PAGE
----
"Hang about," said Jake, who had been listening anxiously, "Are you trying to reduce the number of times I come to see the vet? I like coming here. I get lots of hugs and cuddles and heaps of treats. It's wonderful!"

"Don't worry, Jake," I said. "We'll make sure that you see all your friends here as often as we can. I'll bring you with me every time I buy another sack of biscuits, and if we ever happen to be passing, we'll always make sure to pop in to say hello."

"Oh," said Jake, mollified. "I suppose that will have to do."

"OK," said the vet, "I'll take the blood sample and we'll send it away for testing."

I left the vet with a considerably lighter credit card and a new supply of steroids. Jake left the vet with an empty paw and a tummy full of treats. "That was nice," he said with satisfaction.

A month or so later the results of the test came back and Jake and I took another trip to the vet to discuss the results. "Well," said the vet, "the good news is that he's not allergic to flies so you aren't going to have to make any changes to his diet."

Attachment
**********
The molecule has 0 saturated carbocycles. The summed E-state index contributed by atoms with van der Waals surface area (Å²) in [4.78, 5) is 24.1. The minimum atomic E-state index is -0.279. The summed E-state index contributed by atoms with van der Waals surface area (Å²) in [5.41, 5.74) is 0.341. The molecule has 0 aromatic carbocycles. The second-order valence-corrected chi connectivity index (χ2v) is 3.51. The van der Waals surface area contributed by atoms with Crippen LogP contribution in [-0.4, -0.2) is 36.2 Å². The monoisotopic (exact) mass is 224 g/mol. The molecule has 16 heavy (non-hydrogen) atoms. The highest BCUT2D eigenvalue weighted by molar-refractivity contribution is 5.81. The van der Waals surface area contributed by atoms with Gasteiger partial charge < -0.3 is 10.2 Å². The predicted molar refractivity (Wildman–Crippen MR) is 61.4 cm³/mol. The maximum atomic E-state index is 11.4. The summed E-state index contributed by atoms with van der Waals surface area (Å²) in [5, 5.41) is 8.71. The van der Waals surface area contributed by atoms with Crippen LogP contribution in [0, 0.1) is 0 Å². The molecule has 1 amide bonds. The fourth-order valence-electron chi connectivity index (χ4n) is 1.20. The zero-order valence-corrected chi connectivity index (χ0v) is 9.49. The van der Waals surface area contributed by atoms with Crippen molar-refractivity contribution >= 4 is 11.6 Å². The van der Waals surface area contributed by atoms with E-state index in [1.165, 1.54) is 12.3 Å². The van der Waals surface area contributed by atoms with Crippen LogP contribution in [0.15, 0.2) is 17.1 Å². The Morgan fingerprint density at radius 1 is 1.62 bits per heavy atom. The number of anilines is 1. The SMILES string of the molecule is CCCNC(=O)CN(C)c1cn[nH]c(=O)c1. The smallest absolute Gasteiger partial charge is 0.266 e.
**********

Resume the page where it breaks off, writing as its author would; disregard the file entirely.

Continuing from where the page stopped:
"What's the bad news?" I asked.

"You know all that green stuff that covers the ground in the park?" asked the vet. "It grows in people's back yards and sometimes in their front yards as well."

"You mean grass?" I asked.

"Yes," said the vet. "I believe that's what it's called. Jake is very, very allergic to it."

"Any particular sort of grass?" I asked. "There are very many different kinds, you know. I learned that from one of David Attenborough's programmes. They're very educational."

"Indeed they are," said the vet. "And it is true that there are a lot of different kinds of grass. As it happens, Jake is allergic to all of them."

"Goodness me," I said, shocked. "It's a good job he never became a farm dog. He wouldn't have had much of a life."

"No," said the vet. "He'd have turned into a bald blister on legs within minutes of herding his first sheep into a paddock. You simply can't avoid grass. It's ubiquitous. He's very allergic to daisies as well, so summer would have been an extra torment to him, poor thing."

Jake looked shocked. "But I always sniff the daisies when they are in flower," he said. "I like the smell, particularly after my friend Oscar has christened them." He looked thoughtful. "Oscar is too tiny to use trees or lampposts," he explained to us, "so he has to make do with daisies."

"Is Jake allergic to anything else?" I asked, just in case.

"Yes," said the vet. "He also has a particularly nasty reaction to Artemisia Vulgaris, more commonly known as mugwort."

"Oh no!" said Jake, horrified. "Does that mean I've got to stop reading Harry Potter novels?"

David Langford All Good Things Steel Quill Books
Dennis E. Taylor We Are Legion (We Are Bob) Worldbuilders Press
Allen Steele Avengers of the Moon Tor
Sara Paretsky Fallout HarperCollins
Tony Parsons The Hanging Club Century